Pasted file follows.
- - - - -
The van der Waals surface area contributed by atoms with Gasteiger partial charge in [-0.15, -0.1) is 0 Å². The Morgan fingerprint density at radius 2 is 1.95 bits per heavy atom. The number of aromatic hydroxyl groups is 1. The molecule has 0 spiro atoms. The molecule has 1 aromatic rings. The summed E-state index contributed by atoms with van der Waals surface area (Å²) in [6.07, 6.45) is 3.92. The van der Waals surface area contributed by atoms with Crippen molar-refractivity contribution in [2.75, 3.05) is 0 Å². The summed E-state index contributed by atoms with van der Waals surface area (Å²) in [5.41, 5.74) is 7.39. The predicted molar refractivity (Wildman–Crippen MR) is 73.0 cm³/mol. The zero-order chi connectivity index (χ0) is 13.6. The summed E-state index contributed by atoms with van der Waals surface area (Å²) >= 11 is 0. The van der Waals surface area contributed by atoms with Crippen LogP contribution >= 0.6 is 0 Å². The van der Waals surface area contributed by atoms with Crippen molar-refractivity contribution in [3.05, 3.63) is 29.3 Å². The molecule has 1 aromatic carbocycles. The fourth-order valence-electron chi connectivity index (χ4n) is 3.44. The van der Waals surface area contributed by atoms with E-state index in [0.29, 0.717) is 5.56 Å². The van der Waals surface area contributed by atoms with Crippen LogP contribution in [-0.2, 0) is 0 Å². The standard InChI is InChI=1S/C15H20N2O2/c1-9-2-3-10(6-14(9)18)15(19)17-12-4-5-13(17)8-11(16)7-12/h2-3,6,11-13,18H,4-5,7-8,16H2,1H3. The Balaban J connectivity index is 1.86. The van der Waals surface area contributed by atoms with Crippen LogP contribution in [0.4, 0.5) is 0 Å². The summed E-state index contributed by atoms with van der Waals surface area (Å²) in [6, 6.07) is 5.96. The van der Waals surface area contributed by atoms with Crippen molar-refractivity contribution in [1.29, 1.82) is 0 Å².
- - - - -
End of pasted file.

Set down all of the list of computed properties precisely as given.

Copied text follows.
The van der Waals surface area contributed by atoms with Gasteiger partial charge in [-0.15, -0.1) is 0 Å². The Morgan fingerprint density at radius 2 is 1.95 bits per heavy atom. The number of aromatic hydroxyl groups is 1. The molecule has 0 spiro atoms. The molecule has 1 aromatic rings. The summed E-state index contributed by atoms with van der Waals surface area (Å²) in [6.07, 6.45) is 3.92. The van der Waals surface area contributed by atoms with Crippen molar-refractivity contribution in [2.75, 3.05) is 0 Å². The summed E-state index contributed by atoms with van der Waals surface area (Å²) in [5.41, 5.74) is 7.39. The predicted molar refractivity (Wildman–Crippen MR) is 73.0 cm³/mol. The zero-order chi connectivity index (χ0) is 13.6. The summed E-state index contributed by atoms with van der Waals surface area (Å²) >= 11 is 0. The van der Waals surface area contributed by atoms with Crippen LogP contribution >= 0.6 is 0 Å². The van der Waals surface area contributed by atoms with Crippen molar-refractivity contribution in [3.05, 3.63) is 29.3 Å². The molecule has 1 aromatic carbocycles. The fourth-order valence-electron chi connectivity index (χ4n) is 3.44. The van der Waals surface area contributed by atoms with E-state index in [0.29, 0.717) is 5.56 Å². The van der Waals surface area contributed by atoms with Crippen LogP contribution in [-0.2, 0) is 0 Å². The standard InChI is InChI=1S/C15H20N2O2/c1-9-2-3-10(6-14(9)18)15(19)17-12-4-5-13(17)8-11(16)7-12/h2-3,6,11-13,18H,4-5,7-8,16H2,1H3. The Balaban J connectivity index is 1.86. The van der Waals surface area contributed by atoms with Crippen LogP contribution in [0.4, 0.5) is 0 Å². The summed E-state index contributed by atoms with van der Waals surface area (Å²) in [6, 6.07) is 5.96. The van der Waals surface area contributed by atoms with Crippen molar-refractivity contribution in [1.29, 1.82) is 0 Å².